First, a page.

If you really like any of the three leads, you might want to check this out, because despite the horrifically dated script and Natalie Wood's terrible French accent, the acting is pretty good. But if this is the kind of story you'll find offensive, you might want to rent The Sweet Smell of Success or Some Came Running instead.

Reviewed by SimonJack 7 / 10

Weak script and phony war details hurt this film

This movie had potential as a good wartime drama and romance, with racial overtones. The acting is mostly good but nothing exceptional. Frank Sinatra is 1st Lt. Sam Loggins. Tony Curtis plays Cpl. Britt Harris. They become part of a love triangle with Monique Blair (played by Natalie Wood). Harris is a heel and Loggins is a nice guy whom Blair just doesn't love. Leora Dana plays her mother, Mrs. Blair. Karl Swenson plays the colonel. The movie is in two parts, neither of which is very good. While the acting is okay, the drama script is a little weak and lacks energy. The war aspects are the bad part. In general, they are way out of kilter. Much of the Army stuff lacks pep and seems phony or unbelievable.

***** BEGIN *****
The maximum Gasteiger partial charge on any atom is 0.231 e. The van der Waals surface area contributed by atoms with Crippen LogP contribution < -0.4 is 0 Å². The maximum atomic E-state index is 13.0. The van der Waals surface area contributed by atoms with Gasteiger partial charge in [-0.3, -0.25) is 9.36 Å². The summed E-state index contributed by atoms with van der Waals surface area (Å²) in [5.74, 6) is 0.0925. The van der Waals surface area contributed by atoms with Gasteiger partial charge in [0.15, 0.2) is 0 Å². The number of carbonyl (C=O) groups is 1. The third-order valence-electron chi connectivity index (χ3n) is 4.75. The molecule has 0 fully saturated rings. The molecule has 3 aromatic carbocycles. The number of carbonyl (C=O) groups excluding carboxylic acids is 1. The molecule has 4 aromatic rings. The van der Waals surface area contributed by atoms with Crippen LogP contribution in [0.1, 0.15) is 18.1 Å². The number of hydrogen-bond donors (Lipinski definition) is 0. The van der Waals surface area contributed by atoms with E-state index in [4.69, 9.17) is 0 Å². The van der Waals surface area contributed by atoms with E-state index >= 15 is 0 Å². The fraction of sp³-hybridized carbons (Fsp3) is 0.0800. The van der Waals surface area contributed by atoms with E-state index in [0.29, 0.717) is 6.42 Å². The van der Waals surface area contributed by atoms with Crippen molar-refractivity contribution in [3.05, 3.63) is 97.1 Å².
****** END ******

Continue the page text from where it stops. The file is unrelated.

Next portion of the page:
For instance, Lt. Loggins and all of the men we see around him are wearing brand new fatigues. We can understand that with Cpl. Harris and the other new replacements. But not the bulk of the troops who were seasoned veterans, with what should have been the worn clothing to match, from fighting in Italy, Sicily and North Africa. It's too bad the studio couldn't find worn combat gear for the actors in this film.